3 minimum for script support) did not call functions assigned to
its intrinsic event properties with the - this - value - being a
referee to the element to which the listener was attached? Or is
this an attempt to normalise the event object for the - fn -
functions, and if so why not do so in the next branch as non-IE
browsers that are not DOM standard may have chosen to only
emulate IE in their event handling?

So I can just drop that behaviour, and revert back to the previous
version for legacy support.

Again you miss the point. This is a question of providing a consistent
API. Either you normalise the event object and assert that the functions
passed in as listeners will receive a normalised event as their first
argument or you specify that the listeners are themselves responsible for
that aspect of event processing. It does not matter which you choose, it
is just that you should choose one or the other, document it and implement
it consistently.

Incidentally, if you are asked questions here you will get a lot further,
a lot faster, by answering them. Evasion is pointless.
Sorry I find it hard to follow your arguments.

For the called event handler I was intending/trying to give a constsant
interface.

For the calling API I was trying to give support for setting single events
per element. But also hoping to offer extended functionality of individual
browsers. This may be a bad thing.

Aaron
Jul 20 '08 #16

P: n/a
"Richard Cornford" <Ri*****@litotes.demon.co.ukwrote in message
news:g5*******************@news.demon.co.uk...
Aaron Gray wrote:
>Richard Cornford wrote:
>>Aaron Gray wrote:
Here's yet another mod :-

if ( window.addEventListener) {

The W3C - EventTarget - interface is specified as being implemented
by objects implementing the core DOM Node interface (and in reality
are only reliable on objects implementing Element). The window
object is not a Node and so it is not valid to infer that if a
window object has an - EventTarget - method then all Nodes/Elements
will, or vice versa. Opera 7, for example, had an - attachEvent -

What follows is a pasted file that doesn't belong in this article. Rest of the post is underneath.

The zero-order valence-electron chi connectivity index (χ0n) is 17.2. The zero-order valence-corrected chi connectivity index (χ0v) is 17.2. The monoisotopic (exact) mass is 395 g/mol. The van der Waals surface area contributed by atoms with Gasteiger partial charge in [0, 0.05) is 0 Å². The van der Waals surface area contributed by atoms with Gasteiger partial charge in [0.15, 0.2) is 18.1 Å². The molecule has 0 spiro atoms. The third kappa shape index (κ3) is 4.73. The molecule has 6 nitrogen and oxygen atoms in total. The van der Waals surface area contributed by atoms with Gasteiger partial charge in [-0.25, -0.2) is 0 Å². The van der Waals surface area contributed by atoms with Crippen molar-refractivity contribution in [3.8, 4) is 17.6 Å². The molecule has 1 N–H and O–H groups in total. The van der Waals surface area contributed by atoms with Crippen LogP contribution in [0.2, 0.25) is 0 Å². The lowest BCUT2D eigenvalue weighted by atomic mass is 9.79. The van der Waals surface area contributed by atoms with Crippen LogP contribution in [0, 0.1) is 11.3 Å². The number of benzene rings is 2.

method on its window objects but no - addEventListener -, while
all of its nodes had - addEventListener - methods. Thus you are
forcing Opera 7 to use the (less efficient) attachEvent branch
having previously asserted that Opera browsers did not work particularly
well with that branch.

Okay I have made a mod here then :-

if ( typeof addEventListener != "undefined")
...

This appears to function correctly on IE, FF, Safari, and Opera.

You have completely missed the point. The test was fine (well, the test is
actually debatable but I would have no problem with it), it is the
inference made from the test that is unfounded.
So Opera needs a special case calling attachEvent on windows instead of
addEventListener ?

Aaron
Jul 20 '08 #17

P: n/a
Aaron Gray wrote:
Richard Cornford wrote:
>Aaron Gray wrote:
>>Richard Cornford wrote:
Aaron Gray wrote:
Here's yet another mod :-
>
if ( window.addEventListener) {

The W3C - EventTarget - interface is specified as being implemented
by objects implementing the core DOM Node interface (and in reality
are only reliable on objects implementing Element). The window
object is not a Node and so it is not valid to infer that if a
window object has an - EventTarget - method then all Nodes/Elements
will, or vice versa. Opera 7, for example, had an - attachEvent -
method on its window objects but no - addEventListener -, while
all of its nodes had - addEventListener - methods. Thus you are
forcing Opera 7 to use the (less efficient) attachEvent branch
having previously asserted that Opera browsers did not work
particularly well with that branch.

Okay I have made a mod here then :-

if ( typeof addEventListener != "undefined")